Also, there is a chance that your guinea pig will feel lost and shy around people. If this is the case, it will surely not try to eat. That doesn’t mean they don’t like it. It just means that your furry pet is not yet perfectly comfortable with you which is why it acts cautiously. Don’t worry if it ends up doing this. You can try again later, once you have gained its trust.

Introduce apples to your guinea pig’s diet

The first thing you should always keep in mind is that apples are only meant as rewards. No matter how much they end up loving them, apples shouldn’t be a permanent part of your pet’s diet.

The guinea pig’s diet should consist mainly of hay, pellets, and occasionally fruit and vegetables. If you are giving it apples, be sure to cut the fruit into small pieces. It will be easier for them to chew the fruit and it will also help them with their digestion. Don’t make the mistake of giving it a whole apple. Many owners do this but risk suffocating the poor animal, without even knowing it.

Another thing you should take into consideration is that even though apples have a lot of health benefits, they are acidic. This means that excessive consumption can have serious consequences for your guinea pig. Mouth ulcers are just one of these consequences.

If you find that your pet loves these fruits, you should consider introducing them into their diet slowly and feeding them once a week. Watch your pet’s behavior carefully. Also, be sure to check its mouth to see if any wounds have developed. Also, be sure to check your guinea pig’s digestive system.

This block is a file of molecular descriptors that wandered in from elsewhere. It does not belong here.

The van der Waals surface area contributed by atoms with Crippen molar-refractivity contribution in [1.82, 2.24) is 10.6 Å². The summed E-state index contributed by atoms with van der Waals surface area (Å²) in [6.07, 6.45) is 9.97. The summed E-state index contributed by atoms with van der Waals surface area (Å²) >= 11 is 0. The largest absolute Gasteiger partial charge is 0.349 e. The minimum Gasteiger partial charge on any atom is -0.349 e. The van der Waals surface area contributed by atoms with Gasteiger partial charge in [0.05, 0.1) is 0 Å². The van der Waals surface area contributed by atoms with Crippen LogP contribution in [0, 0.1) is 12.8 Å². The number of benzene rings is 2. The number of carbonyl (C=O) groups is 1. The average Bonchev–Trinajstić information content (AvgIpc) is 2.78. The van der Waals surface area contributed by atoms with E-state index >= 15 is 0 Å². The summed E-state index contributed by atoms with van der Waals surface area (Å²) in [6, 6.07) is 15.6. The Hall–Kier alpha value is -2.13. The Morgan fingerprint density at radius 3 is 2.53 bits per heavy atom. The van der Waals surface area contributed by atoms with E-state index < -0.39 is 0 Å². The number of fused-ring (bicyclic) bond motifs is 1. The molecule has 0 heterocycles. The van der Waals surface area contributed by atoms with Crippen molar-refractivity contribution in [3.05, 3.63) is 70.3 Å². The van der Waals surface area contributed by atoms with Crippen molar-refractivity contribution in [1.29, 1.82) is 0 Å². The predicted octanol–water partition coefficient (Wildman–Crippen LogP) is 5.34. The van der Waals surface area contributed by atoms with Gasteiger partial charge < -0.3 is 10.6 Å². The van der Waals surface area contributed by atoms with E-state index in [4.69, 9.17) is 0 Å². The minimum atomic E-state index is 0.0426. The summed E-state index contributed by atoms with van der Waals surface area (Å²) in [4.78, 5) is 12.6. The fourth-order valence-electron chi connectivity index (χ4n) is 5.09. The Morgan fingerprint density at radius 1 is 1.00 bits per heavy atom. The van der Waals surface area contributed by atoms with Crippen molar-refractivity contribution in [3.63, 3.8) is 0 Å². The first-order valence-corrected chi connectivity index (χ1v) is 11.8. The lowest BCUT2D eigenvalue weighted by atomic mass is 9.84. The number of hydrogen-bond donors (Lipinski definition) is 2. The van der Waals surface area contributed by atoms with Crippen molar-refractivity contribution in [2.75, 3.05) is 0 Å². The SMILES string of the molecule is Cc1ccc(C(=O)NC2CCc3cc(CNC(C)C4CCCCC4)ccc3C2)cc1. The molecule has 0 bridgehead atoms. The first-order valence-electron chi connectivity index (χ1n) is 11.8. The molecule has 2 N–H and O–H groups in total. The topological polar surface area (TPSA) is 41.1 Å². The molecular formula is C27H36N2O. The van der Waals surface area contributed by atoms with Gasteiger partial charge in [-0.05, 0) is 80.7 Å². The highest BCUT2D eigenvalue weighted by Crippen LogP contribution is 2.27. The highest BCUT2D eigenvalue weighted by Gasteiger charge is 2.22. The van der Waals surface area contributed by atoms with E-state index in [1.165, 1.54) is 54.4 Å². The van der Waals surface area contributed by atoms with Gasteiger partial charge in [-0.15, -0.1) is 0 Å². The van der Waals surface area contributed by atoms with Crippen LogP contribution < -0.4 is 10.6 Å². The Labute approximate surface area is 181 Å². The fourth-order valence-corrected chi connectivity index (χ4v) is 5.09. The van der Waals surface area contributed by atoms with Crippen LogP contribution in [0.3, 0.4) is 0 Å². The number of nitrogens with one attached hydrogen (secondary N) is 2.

In other words, if it has diarrhea. If you notice loose stools, start by reducing the amount of apple you are giving it. Even more, you can also eliminate the apple entirely from the guinea pig’s diet.

What kind of apples can guinea pigs eat? 

Guinea pigs can eat all varieties of fresh apples. You just need to make sure the apples are ripe without a sour taste. They may simply not like eating apples with a sour taste.

Also, don’t give apple seeds to your guinea pigs. The apple seeds contain cyanide, which is toxic and your pet can choke on the seeds.

The apple skin contains fiber and is good for your guinea pigs, always in moderation. You can also feed them apple leaves occasionally as they contain some calcium.

Final Thoughts

Your beloved guinea pig will be much healthier and happier in the long run with a stable and nutritious diet designed specifically for guinea pig digestive systems. Always make sure your pet has plenty of fresh hay, vitamin C supplements, vegetables, and clean water for each day.

Guinea pigs can certainly eat apples from time to time. Just keep in mind that they should be given in moderation, that way there shouldn’t be any problems regarding your pet’s health.

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About Amanda

Passionate about animals, Amanda draws her expertise from her training as an educator, pet behaviorist as well as her extensive experience with animal owners. A specialist in dog and cat behavior, Amanda continues to learn about our four-legged companions by studying veterinary reference books but also university research sites (UCD, Utrecht, Cambridge, Cornell, etc..)